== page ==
Monday, June 11, 2012

The Five Hitters Who Are Killing Your Fantasy Baseball Team

Please react to the news that you suck
Yours, more than mine: I'm in first in my league, though it won't last, because I drafted Paul Konerko and David Wright and Aroldis Chapman and you already hate me. But I also know a little pain, in that I could be winning by a lot more. Let's point some fingers, shall we? (Note: I'm mostly avoiding the injury cases here, though you really should expect that of Jacoby Ellsbury by now. Moving on.)

1) Albert Pujols. Is there any other candidate, really? The #3 pick in many drafts is hitting like a run of the mill first baseman, assuming that run of the mill guy has OBA issues and you stopped paying attention in the last few weeks, once it became apparent that your Pujols-built offense wasn't going to somehow get back those first 150 ABs of meh. Albert will eventually get back to top 50 status, but anyone who paid full price for him in 2012 will never do so again. And the tail end of that 10-year contract with the Angels is just looking all kinds of ugly now, but they needed some new albatross once Vernon Wells went off the boards. Expect LAA to petition MLB for an amnesty clause any day now...

2) Adrian Gonzalez. What's in the drinking water in Boston, and can we make sure it's always there? Gonzo is currently on pace for 15 homers and a .319 OBA for the year, which is to say he's delivering much less than, well, JJ Hardy. At least he qualifies for outfield now, so you can bench him in two slots. I suspect he gets a dead cat bounce at some point, and it's not like all of Boston's offense has betrayed them -- the kids are hitting, and they always have a month or two when double figures are common -- but this was a top 10 pick in most mixers that's just killed his owners to date.

3) Mark Teixeira. Maybe I should just call this post AL First Base Dogs on parade, but to be honest, the train has left this station a while ago; the canine tendencies are just more noticeable now that the Yankee pitching has imploded. Tex Flex has never really banked in anywhere but the payroll window in the New York bandbox, and it might be safe to assume that he never win. The .322 OBA is the real telling point, and while he's still a reasonable bet to stagger in around 30/100, the ride won't be pretty, and he's in no danger of performing anywhere near his draft position. He's no Jason Giambi, is all I'm saying, and his defense isn't doing you any favors, either. (Oh, and as a Yankee / Red Sox hater and A's fan, this list is just filling me with woe. Sweet, juicy woe.)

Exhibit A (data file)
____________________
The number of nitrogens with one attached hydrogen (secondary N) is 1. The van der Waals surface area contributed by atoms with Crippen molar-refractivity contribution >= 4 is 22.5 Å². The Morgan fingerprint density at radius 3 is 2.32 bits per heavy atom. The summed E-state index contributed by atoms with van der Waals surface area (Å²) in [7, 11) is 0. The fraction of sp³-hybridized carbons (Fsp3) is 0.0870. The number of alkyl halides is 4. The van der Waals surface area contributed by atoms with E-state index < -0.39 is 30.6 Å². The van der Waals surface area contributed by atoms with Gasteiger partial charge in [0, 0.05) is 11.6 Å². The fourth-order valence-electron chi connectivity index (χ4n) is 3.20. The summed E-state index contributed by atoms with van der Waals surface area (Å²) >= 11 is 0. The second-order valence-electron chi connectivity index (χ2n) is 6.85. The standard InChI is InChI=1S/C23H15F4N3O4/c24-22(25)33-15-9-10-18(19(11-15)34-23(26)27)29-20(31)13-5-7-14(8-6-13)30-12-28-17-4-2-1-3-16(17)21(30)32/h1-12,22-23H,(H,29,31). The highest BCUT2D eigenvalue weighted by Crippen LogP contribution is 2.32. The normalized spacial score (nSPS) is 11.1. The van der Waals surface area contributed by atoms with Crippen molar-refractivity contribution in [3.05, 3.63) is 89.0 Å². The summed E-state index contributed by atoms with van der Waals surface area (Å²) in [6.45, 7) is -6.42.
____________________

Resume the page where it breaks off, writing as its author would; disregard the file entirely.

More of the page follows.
4) Justin Upton. This last week, the Better Upton (?) got called out by his owner and benched by his manager, and I was kind of happy about the whole thing. Drafted in the Not Matt Kemp and Not Cheater Braun position as the NL OF1 of choice, the emerging JUpton was supposed to build on last year's borderline MVP campaign, with 40/110 and speed and extra vittles to boot. He's at least stolen a few bases (8, woo), but the power numbers are beyond anemic -- on pace for 15/70, and that's assuming he gets enough playing time to get there. The .351 OBA isn't a complete train wreck, and he's still going to score 100 runs, but any team who has him has glaring hole where they expected the RBIs to be. (Finally, to any of my league mates, this is just me getting you to waste your time making lowball offers to me, for him, that I'm just going to delete without reading. That's what I do when I'm in first, bitches.)

5) Ryan Zimmerman. The Washington Nationals are in first place in the NL East as I write this, with a 35-23 record. They have the second best record in the conference, behind only the injury-racked Dodgers. And their triple crown leader in BA, HRs and RBIs is... Adam LaRoche? And LaRoche is hitting .263 / 10 / 40? Inconceivable!

Right now, Ryno isn't even the highest OPS Zimmerman on his team; pitcher Jordan is raking at .833. (Seriously, what's up with the Natty pitcher hitting? Stephen Strasburg is at 1.031. Ye gads.) Ryno has 3 -- three! -- homers in 172 at bats, isn't walking a ton, isn't even popping a mess of doubles to compensate. His isolated power is, well, isolated. A lot. And this isn't a slump experience; every month in 2012 has been sub-.700.

I don't know if he's still hurt, secretly 35, off the PEDs or the very odd guy who turns into Ben Grieve in his age-28 year. But I do know that he was a top 2-3 rounds pick, the "safe" move for production at 3B, and a reasonable dark horse MVP pick if the Nats made the playoffs. Not a guy who's barely provided the ROI of Ryan Roberts or Wilson Betemit. Woof.

More on these later, as soon as JUpton is goaded into a tear. I've got several fires to lit under Yovani Gallardo's ample ass...

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